Sunday, December 23, 2007

Soak up the sun

Bud and I were invited to a Solstice Party on Friday night. It was a kid-friendly party, for which people were invited to wear yellow and orange and bring summery snacks and juices. The main activity of the evening centered around an outdoor bonfire on the snowy ground, with voices raised together to call back the sun.

I told Bud about the party on Thursday and gave him full control over the decision of whether or not to attend. He didn't even pause before he answered: he wanted to go. The Solstice Party was all he talked about for the next 24 hours, and he was so upbeat about it that I think he only half-listened when I told him what to expect.

As we drove toward the house on Friday night, though, Bud began to have second thoughts.

"I'll just wait in the car," Bud announced as we neared the driveway.

"No, I'd like to go in and see everyone," I said.

"I'll wait for you, Mama," he said. "In the car."

"Let's just give it a try, Bud," I said. "If you don't like it, we can go home."

"I don't like it," he said. But he climbed out of the car and walked with me to the door and seemed willing to give it all a chance.

As soon as the door opened, I wondered what I'd been thinking. Let me paint the picture for you:

This was the first time Bud had been out of the house since his surgery.

It was his regular bedtime.

There were not many people in attendance, but most of them were strangers to us.

The place was swarming with cousins. They were the sort of cousins that are old enough to walk, so while there were actually only four in attendance, it felt more like there were sixteen of them.

As we arrived, one of the cousins was crying.


We'd accidentally left Bud's iPod at home.

There were two older children there as well. They were crawling on the floor, barking and pretending to be dogs.

There were two real-life cats darting through the crowd.

Bud turned to me immediately and said, "I don't think so, Mom."

I guided him into the house, hoping that in a few minutes we'd all settle in a bit. I tried to direct Bud to the cookies, to the toys, to the people he knew. I put my hands over his ears. I let him crawl into my lap. And I prepared myself for the meltdown.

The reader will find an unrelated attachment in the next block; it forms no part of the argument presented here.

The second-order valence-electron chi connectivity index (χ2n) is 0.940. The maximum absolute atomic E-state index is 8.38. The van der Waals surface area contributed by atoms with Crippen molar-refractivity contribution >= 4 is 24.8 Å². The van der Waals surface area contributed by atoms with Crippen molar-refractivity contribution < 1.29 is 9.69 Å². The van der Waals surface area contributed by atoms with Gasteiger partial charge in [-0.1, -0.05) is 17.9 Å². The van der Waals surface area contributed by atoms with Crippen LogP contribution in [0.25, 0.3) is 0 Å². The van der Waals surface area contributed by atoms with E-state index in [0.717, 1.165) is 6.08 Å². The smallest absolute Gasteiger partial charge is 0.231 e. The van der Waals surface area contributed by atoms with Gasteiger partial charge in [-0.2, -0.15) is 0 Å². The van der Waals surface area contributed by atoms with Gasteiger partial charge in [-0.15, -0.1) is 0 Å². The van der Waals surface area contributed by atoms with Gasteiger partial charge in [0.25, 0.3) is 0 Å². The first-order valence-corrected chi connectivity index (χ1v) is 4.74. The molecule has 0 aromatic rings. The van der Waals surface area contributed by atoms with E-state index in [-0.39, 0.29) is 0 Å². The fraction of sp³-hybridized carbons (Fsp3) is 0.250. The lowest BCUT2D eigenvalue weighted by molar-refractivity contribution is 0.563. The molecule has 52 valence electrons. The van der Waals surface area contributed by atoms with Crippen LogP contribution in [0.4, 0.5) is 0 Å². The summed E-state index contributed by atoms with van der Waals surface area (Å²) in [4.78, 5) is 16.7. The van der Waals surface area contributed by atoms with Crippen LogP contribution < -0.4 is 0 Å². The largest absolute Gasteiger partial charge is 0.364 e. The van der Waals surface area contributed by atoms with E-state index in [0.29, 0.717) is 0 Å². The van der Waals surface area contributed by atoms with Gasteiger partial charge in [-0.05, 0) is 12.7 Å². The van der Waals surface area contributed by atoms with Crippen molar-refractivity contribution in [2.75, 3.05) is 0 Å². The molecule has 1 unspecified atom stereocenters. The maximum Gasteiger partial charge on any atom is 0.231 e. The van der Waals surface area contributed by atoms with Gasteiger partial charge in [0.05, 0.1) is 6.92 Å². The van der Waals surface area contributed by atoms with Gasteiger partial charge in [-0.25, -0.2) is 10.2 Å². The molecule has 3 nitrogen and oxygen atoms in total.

The meltdown never came, but Bud never settled in. He tried, but there was just too much, too many, too late, too far. He gave it 25 minutes and half a cookie, then came to me and said with authority, "It's time to go."

I got our coats and boots and we said our goodbyes as the other guests started eating their first snacks and waited for the party to get underway. Our friends, the hosts, rolled with it beautifully as if this had been the plan all along. I wondered briefly what their friends, the strangers, thought, then decided that people who go to Solstice Parties are probably predisposed to roll with this sort of thing as well.

As Bud and I crunched through the snow back to our car, he said brightly, "That was a great party!"

"It was a great party," I said. "Do you think you'd like to come back another time?"

"Yes," he said.

We drove home and got ready for bed, and Bud was asleep before our friends started calling back the sun.

The next morning, I woke to Bud's voice in my ear, asking, "Did you have fun at the party, Mama?"

"I sure did, Bud. Did you have fun at the party?"

"I had fun," he answered. "That was a great party."

As I lay in bed and thought about the way Bud managed the party and framed his memory of it, the lyrics of Sheryl Crow's "Soak up the Sun" filled my head:

"It's not having what you want,
t's wanting what you've got.
I'm gonna soak up the sun."

He's amazing, that boy. He gives me new perspective every day.

It's wanting what you've got.

I'm gonna soak up my son.

Wednesday, December 19, 2007

Ransom Notes and thank you letters

According to a letter from Dr. Harold Koplewicz, Founder and Director of the New York University Child Study Center, the "Ransom Notes" campaign is over. He writes:
Though we meant well, we've come to realize that we unintentionally hurt and offended some people. We’ve read all the emails, both pro and con, listened to phone calls, and have spoken with many parents who are working day and night to get their children the help they need. We have decided to conclude this phase of our campaign today because the debate over the ads is taking away from the pressing day-to-day work we need to do to help children and their families. They are and remain our first concern.